Michael Eric Dyson, What Truth Sounds Like: RFK, James Baldwin, and Our Unfinished Conversation About Race in America. This traces the roots and results of a major meeting between American Black intelligentsia/artists and Robert F. Kennedy. Dyson has lots of ideas about the implications of this conversation and conversations like it, and this was fascinating–especially with the range of talent that Baldwin could get to show up on a moment’s notice.

Lissa Evans, Horten’s Miraculous Mechanisms. This is a fun MG about magic (the stage variety…or is it…) and puzzles and family.

Robert Frost, New Hampshire: A Poem with Notes and Grace Notes. Kindle. Several of the “Grace Notes” are familiar, much-anthologized poems, tacked on here as extras. The “Notes” tend to be longer, often dialect-laden local poems. And then there’s the titular poem. It’s massive and rambly and reminds me a bit of W.H. Auden’s Letters from Iceland in form/style. I really like this geographical ramble poem thing. I would like a book of them. (But mostly I would like to reread Letters from Iceland because I love it unreasonably and Uncle Wys is the best.) (Ahem. Okay you can read Robert Frost too I guess, but really you probably already know that.) (AUDENNNN.)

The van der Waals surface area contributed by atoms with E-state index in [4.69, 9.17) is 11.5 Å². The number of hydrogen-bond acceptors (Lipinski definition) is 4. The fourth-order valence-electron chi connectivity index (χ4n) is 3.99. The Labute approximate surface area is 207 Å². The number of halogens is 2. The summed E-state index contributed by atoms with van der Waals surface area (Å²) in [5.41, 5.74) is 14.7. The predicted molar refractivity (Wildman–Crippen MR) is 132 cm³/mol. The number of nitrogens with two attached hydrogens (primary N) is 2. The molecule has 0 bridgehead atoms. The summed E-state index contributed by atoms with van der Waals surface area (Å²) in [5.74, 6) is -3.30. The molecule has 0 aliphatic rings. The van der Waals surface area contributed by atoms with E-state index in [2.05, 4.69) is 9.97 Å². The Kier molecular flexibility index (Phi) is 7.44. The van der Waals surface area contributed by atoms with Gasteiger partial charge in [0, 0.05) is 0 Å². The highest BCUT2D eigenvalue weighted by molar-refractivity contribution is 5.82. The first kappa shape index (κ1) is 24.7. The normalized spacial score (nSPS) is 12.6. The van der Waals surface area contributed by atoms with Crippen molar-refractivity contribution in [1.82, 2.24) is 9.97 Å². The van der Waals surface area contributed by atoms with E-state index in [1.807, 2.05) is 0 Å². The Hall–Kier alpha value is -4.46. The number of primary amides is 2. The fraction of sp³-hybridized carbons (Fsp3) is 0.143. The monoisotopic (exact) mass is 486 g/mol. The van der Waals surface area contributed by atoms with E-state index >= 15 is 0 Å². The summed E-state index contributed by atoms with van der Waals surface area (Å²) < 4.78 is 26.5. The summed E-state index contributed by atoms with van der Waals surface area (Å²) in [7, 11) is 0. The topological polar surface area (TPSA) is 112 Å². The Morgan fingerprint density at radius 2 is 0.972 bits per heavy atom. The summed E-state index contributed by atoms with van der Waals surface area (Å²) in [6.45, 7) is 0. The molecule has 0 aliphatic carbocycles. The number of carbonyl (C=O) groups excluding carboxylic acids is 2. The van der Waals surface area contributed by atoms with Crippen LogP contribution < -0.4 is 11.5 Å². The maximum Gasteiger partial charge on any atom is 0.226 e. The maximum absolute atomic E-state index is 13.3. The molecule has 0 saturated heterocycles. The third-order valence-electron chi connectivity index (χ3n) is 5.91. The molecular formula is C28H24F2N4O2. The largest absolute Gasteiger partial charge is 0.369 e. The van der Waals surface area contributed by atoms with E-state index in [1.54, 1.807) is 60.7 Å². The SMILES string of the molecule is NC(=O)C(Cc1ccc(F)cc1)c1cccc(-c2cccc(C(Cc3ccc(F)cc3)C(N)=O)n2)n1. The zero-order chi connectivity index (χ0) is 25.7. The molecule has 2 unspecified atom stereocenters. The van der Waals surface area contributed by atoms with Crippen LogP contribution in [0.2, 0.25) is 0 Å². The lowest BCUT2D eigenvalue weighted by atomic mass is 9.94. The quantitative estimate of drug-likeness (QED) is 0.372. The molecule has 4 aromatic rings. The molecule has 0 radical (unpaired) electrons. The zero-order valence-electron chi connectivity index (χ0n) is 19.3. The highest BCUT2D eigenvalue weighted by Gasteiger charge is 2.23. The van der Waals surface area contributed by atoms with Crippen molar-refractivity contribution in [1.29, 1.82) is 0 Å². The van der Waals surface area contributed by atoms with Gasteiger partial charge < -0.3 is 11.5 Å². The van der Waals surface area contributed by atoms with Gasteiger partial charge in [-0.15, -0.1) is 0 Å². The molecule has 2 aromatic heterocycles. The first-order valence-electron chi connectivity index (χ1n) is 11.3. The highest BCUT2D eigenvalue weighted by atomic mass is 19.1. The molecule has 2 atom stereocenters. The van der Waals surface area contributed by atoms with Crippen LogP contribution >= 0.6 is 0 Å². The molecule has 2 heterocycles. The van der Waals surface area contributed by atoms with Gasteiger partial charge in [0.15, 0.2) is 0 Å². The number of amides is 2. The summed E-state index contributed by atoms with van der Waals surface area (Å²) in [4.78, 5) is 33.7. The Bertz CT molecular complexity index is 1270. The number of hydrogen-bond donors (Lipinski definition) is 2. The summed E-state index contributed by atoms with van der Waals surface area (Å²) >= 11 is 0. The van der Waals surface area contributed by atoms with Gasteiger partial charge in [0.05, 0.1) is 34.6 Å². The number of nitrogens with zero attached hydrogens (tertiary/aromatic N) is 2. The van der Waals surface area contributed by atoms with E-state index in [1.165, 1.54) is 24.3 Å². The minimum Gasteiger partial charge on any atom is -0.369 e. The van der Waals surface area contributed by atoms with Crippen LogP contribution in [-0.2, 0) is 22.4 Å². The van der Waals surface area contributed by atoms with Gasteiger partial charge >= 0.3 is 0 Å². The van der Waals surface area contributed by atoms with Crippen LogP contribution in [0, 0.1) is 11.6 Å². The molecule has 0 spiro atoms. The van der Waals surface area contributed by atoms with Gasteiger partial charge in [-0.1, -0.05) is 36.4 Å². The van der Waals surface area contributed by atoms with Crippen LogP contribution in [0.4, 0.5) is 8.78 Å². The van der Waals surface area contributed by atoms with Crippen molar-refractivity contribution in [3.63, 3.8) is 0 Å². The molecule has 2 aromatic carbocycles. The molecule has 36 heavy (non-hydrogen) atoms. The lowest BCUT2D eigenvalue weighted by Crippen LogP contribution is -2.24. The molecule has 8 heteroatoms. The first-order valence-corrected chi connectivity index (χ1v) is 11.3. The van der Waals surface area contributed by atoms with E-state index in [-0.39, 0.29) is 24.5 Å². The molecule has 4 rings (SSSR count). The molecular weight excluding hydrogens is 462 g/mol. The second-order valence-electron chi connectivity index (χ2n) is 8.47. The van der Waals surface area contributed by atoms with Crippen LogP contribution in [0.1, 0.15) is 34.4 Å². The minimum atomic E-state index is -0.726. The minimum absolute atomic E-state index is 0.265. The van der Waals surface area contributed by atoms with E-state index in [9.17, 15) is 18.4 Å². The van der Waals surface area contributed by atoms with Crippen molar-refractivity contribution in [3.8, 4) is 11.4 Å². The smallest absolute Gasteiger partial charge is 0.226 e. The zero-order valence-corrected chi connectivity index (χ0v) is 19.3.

Marlon James, Black Leopard, Red Wolf. All the other grimdark books are like teddy bears having their picnic compared to this. It is full of multiform rape, genital mutilation, excretion in its various types, cruelty…it is a lot. It is vividly imagined and beautifully written, and so, so very dark. It is doing things with worldbuilding that no one else has tried, and also it is so very dark.

Rosalie Knecht, Who Is Vera Kelly? This is both a spy novel and a young woman’s coming of age story. It is the kind of spy novel I have wanted, light and fun and firmly placed in space and time. It has the short, zippy chapters of some earlier works in this genre while leaving out the sexism. Yay for this book.